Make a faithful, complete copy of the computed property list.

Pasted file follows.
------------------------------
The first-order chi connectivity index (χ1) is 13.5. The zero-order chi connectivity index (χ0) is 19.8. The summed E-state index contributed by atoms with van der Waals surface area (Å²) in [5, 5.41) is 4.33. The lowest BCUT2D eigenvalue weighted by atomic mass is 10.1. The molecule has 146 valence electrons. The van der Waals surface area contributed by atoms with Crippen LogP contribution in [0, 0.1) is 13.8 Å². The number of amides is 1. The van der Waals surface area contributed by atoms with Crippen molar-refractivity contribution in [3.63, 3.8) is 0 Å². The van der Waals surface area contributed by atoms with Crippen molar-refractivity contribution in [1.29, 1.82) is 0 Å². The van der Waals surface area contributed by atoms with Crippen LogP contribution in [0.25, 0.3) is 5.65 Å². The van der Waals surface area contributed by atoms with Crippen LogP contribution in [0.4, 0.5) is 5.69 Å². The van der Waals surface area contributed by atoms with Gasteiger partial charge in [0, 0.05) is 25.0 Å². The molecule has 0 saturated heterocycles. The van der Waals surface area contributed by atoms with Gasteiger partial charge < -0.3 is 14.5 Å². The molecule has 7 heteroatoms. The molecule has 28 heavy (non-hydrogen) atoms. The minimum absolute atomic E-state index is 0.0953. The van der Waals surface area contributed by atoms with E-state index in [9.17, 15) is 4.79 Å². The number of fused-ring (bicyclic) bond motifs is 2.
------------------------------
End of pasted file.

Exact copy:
The first-order chi connectivity index (χ1) is 13.5. The zero-order chi connectivity index (χ0) is 19.8. The summed E-state index contributed by atoms with van der Waals surface area (Å²) in [5, 5.41) is 4.33. The lowest BCUT2D eigenvalue weighted by atomic mass is 10.1. The molecule has 146 valence electrons. The van der Waals surface area contributed by atoms with Crippen LogP contribution in [0, 0.1) is 13.8 Å². The number of amides is 1. The van der Waals surface area contributed by atoms with Crippen molar-refractivity contribution in [3.63, 3.8) is 0 Å². The van der Waals surface area contributed by atoms with Crippen molar-refractivity contribution in [1.29, 1.82) is 0 Å². The van der Waals surface area contributed by atoms with Crippen LogP contribution in [0.25, 0.3) is 5.65 Å². The van der Waals surface area contributed by atoms with Crippen LogP contribution in [0.4, 0.5) is 5.69 Å². The van der Waals surface area contributed by atoms with Gasteiger partial charge in [0, 0.05) is 25.0 Å². The molecule has 0 saturated heterocycles. The van der Waals surface area contributed by atoms with Gasteiger partial charge < -0.3 is 14.5 Å². The molecule has 7 heteroatoms. The molecule has 28 heavy (non-hydrogen) atoms. The minimum absolute atomic E-state index is 0.0953. The van der Waals surface area contributed by atoms with E-state index in [9.17, 15) is 4.79 Å². The number of fused-ring (bicyclic) bond motifs is 2.